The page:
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Have You Reviewed Your Existing Business Associate Agreements?

Pursuant to the HIPAA Final Omnibus Rule (“Final Rule”), covered entities and their business associates were required to enter into new business associate agreements (“BAAs”) or modify existing BAAs by Sept. 23, 2013. However, existing BAAs that (i) were entered into on or before Jan. 25, 2013; (ii) met the requirements that were applicable prior to the promulgation of the Final Rule; and (iii) were not modified after March 26, 2013, have until Sept. 23, 2014 to be updated. That deadline is quickly approaching.

Revising and modifying existing BAAs can be a challenge, especially in light of the onerous requirements ushered in by the Final Rule, but covered entities and business associates must take the time to renegotiate terms governing their agreements. It is important to remember that a contract to do business is not the same as a BAA – they are separate. As with any contract, the BAA should reflect both parties’ specific needs and protect their interests. Relying on standardized forms is never recommended. The boilerplate language in these generally lacks the detail and specificity that most parties find necessary.

If a current BAA is based on a standardized form (such as the one accessible on the Office for Civil Rights’ website), now is the perfect time to think critically about the document’s provisions and make changes. There are several tailored terms that can be drafted into a BAA to further specify parties’ rights and responsibilities beyond what is required by the Final Rule. For example, many covered entities prefer to include notification procedures in the event of a breach. The HITECH Act requires business associates to notify covered entities of a breach of personal health information within 60 days of discovery. However, covered entities may want to allow for a much shorter notification period, such as 14 days, to protect relationships with patients and to allow for quicker remedial action. BAAs may also include provisions that may mitigate the costs of addressing a breach as well as indemnify against civil monetary penalties issued by the Office for Civil Rights. At minimum, the document should always address the specific purpose of the agreement and authorized used of the PHI.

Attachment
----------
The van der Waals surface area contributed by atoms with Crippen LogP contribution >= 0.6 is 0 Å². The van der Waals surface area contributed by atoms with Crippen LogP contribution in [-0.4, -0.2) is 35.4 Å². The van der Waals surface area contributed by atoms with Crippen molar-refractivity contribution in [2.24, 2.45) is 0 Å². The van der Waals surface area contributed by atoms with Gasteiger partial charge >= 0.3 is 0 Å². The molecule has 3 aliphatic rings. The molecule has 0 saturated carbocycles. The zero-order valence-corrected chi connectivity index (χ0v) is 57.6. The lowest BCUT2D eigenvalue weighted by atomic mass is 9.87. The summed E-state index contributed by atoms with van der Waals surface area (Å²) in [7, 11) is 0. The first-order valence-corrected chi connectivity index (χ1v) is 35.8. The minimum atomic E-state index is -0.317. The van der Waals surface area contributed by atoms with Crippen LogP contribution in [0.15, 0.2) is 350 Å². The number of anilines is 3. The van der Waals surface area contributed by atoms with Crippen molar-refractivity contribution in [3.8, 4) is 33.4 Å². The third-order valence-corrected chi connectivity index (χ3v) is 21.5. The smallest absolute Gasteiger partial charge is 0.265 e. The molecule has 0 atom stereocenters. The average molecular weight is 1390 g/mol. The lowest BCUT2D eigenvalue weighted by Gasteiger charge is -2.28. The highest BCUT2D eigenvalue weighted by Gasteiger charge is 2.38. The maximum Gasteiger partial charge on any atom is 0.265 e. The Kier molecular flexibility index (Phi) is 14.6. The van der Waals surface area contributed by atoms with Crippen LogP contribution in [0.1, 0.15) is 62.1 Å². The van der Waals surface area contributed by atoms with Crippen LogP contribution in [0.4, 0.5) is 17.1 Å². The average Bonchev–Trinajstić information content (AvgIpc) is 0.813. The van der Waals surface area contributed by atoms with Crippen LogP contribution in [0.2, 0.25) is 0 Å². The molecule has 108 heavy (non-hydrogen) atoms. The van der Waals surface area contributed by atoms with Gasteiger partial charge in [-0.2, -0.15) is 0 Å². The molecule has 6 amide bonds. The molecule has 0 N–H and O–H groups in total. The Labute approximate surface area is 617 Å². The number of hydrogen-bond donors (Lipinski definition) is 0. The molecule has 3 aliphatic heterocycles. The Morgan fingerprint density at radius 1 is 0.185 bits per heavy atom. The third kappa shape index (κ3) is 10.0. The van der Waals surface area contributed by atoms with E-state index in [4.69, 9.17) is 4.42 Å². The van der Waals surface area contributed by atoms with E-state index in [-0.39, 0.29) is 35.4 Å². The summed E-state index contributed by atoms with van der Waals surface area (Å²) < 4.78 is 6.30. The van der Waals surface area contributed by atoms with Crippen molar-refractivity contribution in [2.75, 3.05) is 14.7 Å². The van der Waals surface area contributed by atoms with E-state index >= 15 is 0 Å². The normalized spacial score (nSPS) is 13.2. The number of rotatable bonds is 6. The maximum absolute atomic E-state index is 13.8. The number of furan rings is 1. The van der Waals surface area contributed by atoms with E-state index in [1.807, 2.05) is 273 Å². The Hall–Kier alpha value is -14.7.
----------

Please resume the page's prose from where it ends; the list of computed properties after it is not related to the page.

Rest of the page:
The terms of any BAA will be highly dependent on the nature of the PHI involved, the accessibility to it, and the amount of it. These factors must be thoroughly contemplated by the parties in advance of the September 23rd deadline. If you would like assistance in negotiating or amending existing BAA agreements, contact a McBrayer health care attorney today.

This article is intended as a summary of federal and state law and does not constitute legal advice.

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